Why They Should Name the Ship Boaty McBoatface

boaty_wide-1aaa376fdd015039a077cecfe2096e8839599d7e-s900-c85In 2019 the United Kingdom’s new state-of-the-art polar research vessel is slated to take to the seas. The Natural Environment Research Council, the UK’s leading public funder of environmental science who is funding this beautiful new ship, is allowing the public to name the new ship.  And unless you have been living under a rock you are probably aware that the most popular name is

I actually think they should name the boat Boaty McBoatface.

In the same way that the Mars Curiosity Rover twitter account fully embraces popular culture and the public…here comes the hot stepper word ’em up…so should NERC.  NERC would get a lot of public support, interest, and backing with Boaty McBoatface.  Simply put, Boaty McBoatface is full of science communication win.  A cliche name like the Polar Star or a name after yet another dead white guy will never capture the public interest or imagination.  The ship will be forgotten soon.  What won’t be forgotten is Boaty McBoatface and with daily updates from [email protected] twitter account this is the scicomm gift that keeps giving.  How many kids know the name of even a single research vessel?  Think that will change with Boaty McBoatface? You bet your icebreaker it will.  Some are going to say that science is serious business and this is no time for the antics of ship named Boaty McBoatface.  I couldn’t disagree more.  Boaty McBoatface captures the spirit of research at sea.  Boaty McBoatface captures the fun of going out to sea to explore the ocean.  Science could use a little more fun than it currently possesses.  As someone who takes science very seriously and has spent time at sea, I for one would love to tell someone I’m out on Boaty McBoatface.  Apparently, all my deep-sea scientist friends on Twitter and Facebook agree.  The scientific community, at least the ones online, appear to support Boaty McBoatface.

honor-frost-sqBut if we need to give it a serious name, I am in overwhelming support of Honor Frost.  I borrow from Victoria Herridge who originally put this bug in my ear.  In case you do not know, Honor Frost (28 October 1917 – 12 September 2010) was a pioneer in the field of underwater archaeology, who led many mediterranean archaeological investigations, especially in the Lebanon, and was noted for her typology of stone anchors and skills in archaeological illustration.  So the reasons are

  1. About damn time we name a prominent research vessel after a women scientist.
  2. She pioneered a whole new field (underwater archaeology).
  3. Knew a lot about boats, and especially anchors.
  4. Her name sounds both noble (Honor) and icey (Frost). Good for Southern Ocean and Arctic Research.
  5. Clearly a super hero. She was an orphan brought up by a Mr Evill. No seriously, she was orphaned at an early age and became the ward of Wilfred Evill, a London solicitor and art collector.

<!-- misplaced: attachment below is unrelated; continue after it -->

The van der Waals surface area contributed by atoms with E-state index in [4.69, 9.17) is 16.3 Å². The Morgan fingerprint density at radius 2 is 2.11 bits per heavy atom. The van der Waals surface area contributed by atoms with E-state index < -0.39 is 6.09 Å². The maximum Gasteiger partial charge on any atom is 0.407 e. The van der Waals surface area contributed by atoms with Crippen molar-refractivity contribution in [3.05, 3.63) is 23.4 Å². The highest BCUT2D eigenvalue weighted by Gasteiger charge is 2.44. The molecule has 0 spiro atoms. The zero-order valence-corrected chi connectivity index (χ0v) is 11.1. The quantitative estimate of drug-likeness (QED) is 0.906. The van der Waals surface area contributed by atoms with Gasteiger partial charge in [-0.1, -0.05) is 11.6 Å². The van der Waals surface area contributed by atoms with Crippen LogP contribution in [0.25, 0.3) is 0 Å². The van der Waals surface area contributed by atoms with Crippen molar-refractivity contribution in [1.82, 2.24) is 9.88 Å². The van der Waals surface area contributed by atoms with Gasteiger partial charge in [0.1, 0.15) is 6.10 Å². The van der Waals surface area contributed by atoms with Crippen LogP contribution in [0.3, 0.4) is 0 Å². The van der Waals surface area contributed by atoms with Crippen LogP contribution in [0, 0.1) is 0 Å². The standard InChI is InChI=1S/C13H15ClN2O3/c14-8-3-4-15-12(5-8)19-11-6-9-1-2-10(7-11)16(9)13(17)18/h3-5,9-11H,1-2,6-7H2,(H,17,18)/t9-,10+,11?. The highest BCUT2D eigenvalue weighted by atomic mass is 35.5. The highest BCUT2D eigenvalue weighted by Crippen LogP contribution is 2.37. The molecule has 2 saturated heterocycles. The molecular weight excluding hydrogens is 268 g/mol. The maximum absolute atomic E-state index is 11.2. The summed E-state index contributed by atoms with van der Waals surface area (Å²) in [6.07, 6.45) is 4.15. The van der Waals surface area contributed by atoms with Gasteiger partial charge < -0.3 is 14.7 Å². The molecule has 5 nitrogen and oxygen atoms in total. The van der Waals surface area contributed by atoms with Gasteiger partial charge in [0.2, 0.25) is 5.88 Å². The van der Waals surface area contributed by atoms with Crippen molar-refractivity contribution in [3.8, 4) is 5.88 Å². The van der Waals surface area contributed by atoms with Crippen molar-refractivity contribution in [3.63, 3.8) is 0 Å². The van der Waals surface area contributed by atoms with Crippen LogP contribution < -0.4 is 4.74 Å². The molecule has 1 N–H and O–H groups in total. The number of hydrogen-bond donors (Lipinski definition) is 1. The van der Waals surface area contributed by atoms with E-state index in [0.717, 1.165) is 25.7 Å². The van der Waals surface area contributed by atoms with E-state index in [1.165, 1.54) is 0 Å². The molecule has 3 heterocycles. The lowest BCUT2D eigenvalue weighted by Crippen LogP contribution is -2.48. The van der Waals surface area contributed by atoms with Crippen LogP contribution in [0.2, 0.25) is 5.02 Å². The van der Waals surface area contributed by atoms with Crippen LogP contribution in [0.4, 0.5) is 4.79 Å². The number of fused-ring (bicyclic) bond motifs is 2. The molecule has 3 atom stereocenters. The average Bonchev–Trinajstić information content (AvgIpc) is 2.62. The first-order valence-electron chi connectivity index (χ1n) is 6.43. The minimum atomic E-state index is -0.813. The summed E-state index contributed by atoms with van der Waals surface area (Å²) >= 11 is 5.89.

Seriously, go and vote for Honor Frost https://nameourship.nerc.ac.uk?id=1y97J0Ay.

Dr. M (1748 Posts)

Craig McClain is the Assistant Director of Science for the National Evolutionary Synthesis Center, a National Science Foundation supported initiative. He has conducted deep-sea research for 20 years and published over 50 papers in the area. He has participated in and led dozens of oceanographic expeditions taken him to the Antarctic and the most remote regions of the Pacific and Atlantic. Craig’s research focuses on how energy drives the biology of marine invertebrates from individuals to ecosystems, specifically, seeking to uncover how organisms are adapted to different levels of carbon availability, i.e. food, and how this determines the kinds and number of species in different parts of the oceans. Craig’s research has been featured on National Public Radio, Discovery Channel, Fox News, National Geographic and ABC News. In addition to his scientific research, Craig also advocates the need for scientists to connect with the public and is the founder and chief editor of the acclaimed Deep-Sea News (http://deepseanews.com/), a popular ocean-themed blog that has won numerous awards. His writing has been featured in Cosmos, Science Illustrated, American Scientist, Wired, Mental Floss, and the Open Lab: The Best Science Writing on the Web. His forthcoming book, Science of the South (http://www.scienceofthesouth.com/), connects cultural icons of South such as pecan pie with the science behind them.


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7 comments on “Why They Should Name the Ship Boaty McBoatface
  1. As an alternative, consider RRS MOIRA DUNBAR.

    Also, consider that a vote for HILLARY is a vote for the future.

    Sir Edmund Hillary was the only explorer who both climbed Mt. Everest and made expeditions to both poles. He was in charge of the ship in Ross Sea that helped the scientists on a key expedition — the first to visit the South Pole in 50 years.

    As a candidate, HILLARY would be right in the middle of the eye of the storm.

    In the US, at least, Republicans will be able to tell Democratic family members, “Sure, I held my nose and voted for Hillary. Why not?”

    (Personally, I favor the name RRS MOIRA DUNBAR.
    I am not in the field and so did not know Honor Frost but that too seems a fine suggestion — I am glad to be learning on the subject. RRS MOIRA DUNBAR, though, also rolls off the tongue. She was a polar explorer who, I believe (based on the little I know) faced early discrimination.

    You can’t always vote for your personal favorite. Please, people, reconsider your support for BOATY MCBOATFACE. It is too important a decision.

  2. Boaty McBoat face or nothing. If they are going to ask the public to vote, and the public votes, that should honour that agreement. Otherwise, its an unethical click bait, promising to do something and then renegging.

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